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The Physics of Propellant

  1. Dec 5, 2014 #1
    Let's say a ship is beyond Earth's meaningful gravity pull, and has solar panels. Assume that it can collect solar power and use it in a system which blasts propellant away from the ship to accelerate through space. The ship's goal is to leave the solar system and reach a new star, but to continue accelerating for half the distance, and decellerating the remainder, versus just drifting at a constant velocity. To me, this gives us two options:

    1. The ship must leave our solar system with enough propellant to continue accelerating. This seems problematic because for every kg of propellant it takes with, the mass grows, negating the benefits of bringing the propellant with.

    2. The ship must collect propellant along the way. This seems problematic because the ship is unlikely to encounter an appropriate amount of propellant along its linear path, or to solve the logistical problems associated with capturing them at high speed.

    This makes me think it's unlikely we could ever build a ship capable of propelling to another star.

    I hope my thinking is flawed?
  2. jcsd
  3. Dec 5, 2014 #2

    Doug Huffman

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    See Bussard Ramjet. Even at Earth, solar irradiation is only 1350 Watts meter^-2
  4. Dec 5, 2014 #3


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    It's extremely unlikely that any interstellar ship will continually accelerate halfway and then decelerate. The amount of fuel required is staggeringly huge. Gathering fuel on the way probably won't work either, as the interstellar medium is not very dense and the faster you're traveling, the less effective this method is. You'll slow down when you gather the fuel since the fuel has to accelerate up to your speed. The faster you go, the more energy this takes.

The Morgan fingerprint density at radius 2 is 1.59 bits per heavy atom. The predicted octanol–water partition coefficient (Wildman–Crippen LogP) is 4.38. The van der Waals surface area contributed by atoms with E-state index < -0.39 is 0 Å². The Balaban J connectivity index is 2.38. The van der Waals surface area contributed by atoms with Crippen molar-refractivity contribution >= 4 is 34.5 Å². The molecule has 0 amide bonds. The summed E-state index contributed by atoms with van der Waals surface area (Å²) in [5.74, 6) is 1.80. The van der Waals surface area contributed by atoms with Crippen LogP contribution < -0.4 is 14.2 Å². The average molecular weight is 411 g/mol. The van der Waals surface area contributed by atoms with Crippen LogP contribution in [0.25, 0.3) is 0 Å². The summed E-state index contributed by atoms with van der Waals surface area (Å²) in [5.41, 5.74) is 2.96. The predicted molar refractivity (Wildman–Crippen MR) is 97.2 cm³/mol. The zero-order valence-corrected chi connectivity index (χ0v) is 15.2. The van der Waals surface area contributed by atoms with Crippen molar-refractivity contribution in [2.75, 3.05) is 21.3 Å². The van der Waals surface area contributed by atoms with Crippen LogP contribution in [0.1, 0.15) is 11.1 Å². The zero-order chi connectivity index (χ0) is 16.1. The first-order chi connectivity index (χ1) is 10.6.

5. Dec 5, 2014 #4


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    We can. The Voyager and Pioneer probes are doing exactly this and New Horizons will follow them. They are just all way too slow for practical purposes and won't stay active long enough.

    There are concepts that would allow significantly higher speeds - up to ~10% the speed of light, that would allow to reach the nearest stars in decades. Most of them use fission or fusion (some even consider antimatter) as their high energy density allows high exhaust velocities. Some use sail-like structures that would rely on a beam sent from the solar system. See Project Longshot and the various links in the navigation box at the bottom, or Category:Interstellar travel.
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